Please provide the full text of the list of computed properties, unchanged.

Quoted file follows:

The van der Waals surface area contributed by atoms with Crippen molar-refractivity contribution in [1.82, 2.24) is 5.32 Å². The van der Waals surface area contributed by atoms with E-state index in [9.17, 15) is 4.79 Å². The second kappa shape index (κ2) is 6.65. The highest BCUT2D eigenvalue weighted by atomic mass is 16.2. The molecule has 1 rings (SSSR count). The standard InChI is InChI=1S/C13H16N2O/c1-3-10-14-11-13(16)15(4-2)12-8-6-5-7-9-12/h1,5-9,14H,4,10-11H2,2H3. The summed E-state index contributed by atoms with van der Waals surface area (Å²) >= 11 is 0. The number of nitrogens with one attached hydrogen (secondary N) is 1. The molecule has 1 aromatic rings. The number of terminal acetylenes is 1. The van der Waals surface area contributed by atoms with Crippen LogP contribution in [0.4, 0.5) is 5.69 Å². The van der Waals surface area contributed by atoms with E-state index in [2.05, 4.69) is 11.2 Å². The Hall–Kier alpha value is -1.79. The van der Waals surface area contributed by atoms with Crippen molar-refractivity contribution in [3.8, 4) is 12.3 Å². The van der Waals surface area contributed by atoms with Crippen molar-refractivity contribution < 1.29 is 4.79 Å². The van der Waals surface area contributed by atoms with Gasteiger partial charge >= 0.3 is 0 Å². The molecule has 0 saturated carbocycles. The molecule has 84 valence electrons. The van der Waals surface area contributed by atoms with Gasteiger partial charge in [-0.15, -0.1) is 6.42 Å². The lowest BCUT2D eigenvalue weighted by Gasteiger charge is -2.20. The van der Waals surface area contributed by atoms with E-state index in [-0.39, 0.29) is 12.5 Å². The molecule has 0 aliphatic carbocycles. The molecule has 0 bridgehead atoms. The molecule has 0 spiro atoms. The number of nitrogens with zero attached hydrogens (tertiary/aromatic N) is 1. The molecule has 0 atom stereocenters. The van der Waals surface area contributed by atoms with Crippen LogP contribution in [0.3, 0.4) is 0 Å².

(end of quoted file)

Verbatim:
The van der Waals surface area contributed by atoms with Crippen molar-refractivity contribution in [1.82, 2.24) is 5.32 Å². The van der Waals surface area contributed by atoms with E-state index in [9.17, 15) is 4.79 Å². The second kappa shape index (κ2) is 6.65. The highest BCUT2D eigenvalue weighted by atomic mass is 16.2. The molecule has 1 rings (SSSR count). The standard InChI is InChI=1S/C13H16N2O/c1-3-10-14-11-13(16)15(4-2)12-8-6-5-7-9-12/h1,5-9,14H,4,10-11H2,2H3. The summed E-state index contributed by atoms with van der Waals surface area (Å²) >= 11 is 0. The number of nitrogens with one attached hydrogen (secondary N) is 1. The molecule has 1 aromatic rings. The number of terminal acetylenes is 1. The van der Waals surface area contributed by atoms with Crippen LogP contribution in [0.4, 0.5) is 5.69 Å². The van der Waals surface area contributed by atoms with E-state index in [2.05, 4.69) is 11.2 Å². The Hall–Kier alpha value is -1.79. The van der Waals surface area contributed by atoms with Crippen molar-refractivity contribution in [3.8, 4) is 12.3 Å². The van der Waals surface area contributed by atoms with Crippen molar-refractivity contribution < 1.29 is 4.79 Å². The van der Waals surface area contributed by atoms with Gasteiger partial charge >= 0.3 is 0 Å². The molecule has 0 saturated carbocycles. The molecule has 84 valence electrons. The van der Waals surface area contributed by atoms with Gasteiger partial charge in [-0.15, -0.1) is 6.42 Å². The lowest BCUT2D eigenvalue weighted by Gasteiger charge is -2.20. The van der Waals surface area contributed by atoms with E-state index in [-0.39, 0.29) is 12.5 Å². The molecule has 0 aliphatic carbocycles. The molecule has 0 bridgehead atoms. The molecule has 0 spiro atoms. The number of nitrogens with zero attached hydrogens (tertiary/aromatic N) is 1. The molecule has 0 atom stereocenters. The van der Waals surface area contributed by atoms with Crippen LogP contribution in [0.3, 0.4) is 0 Å².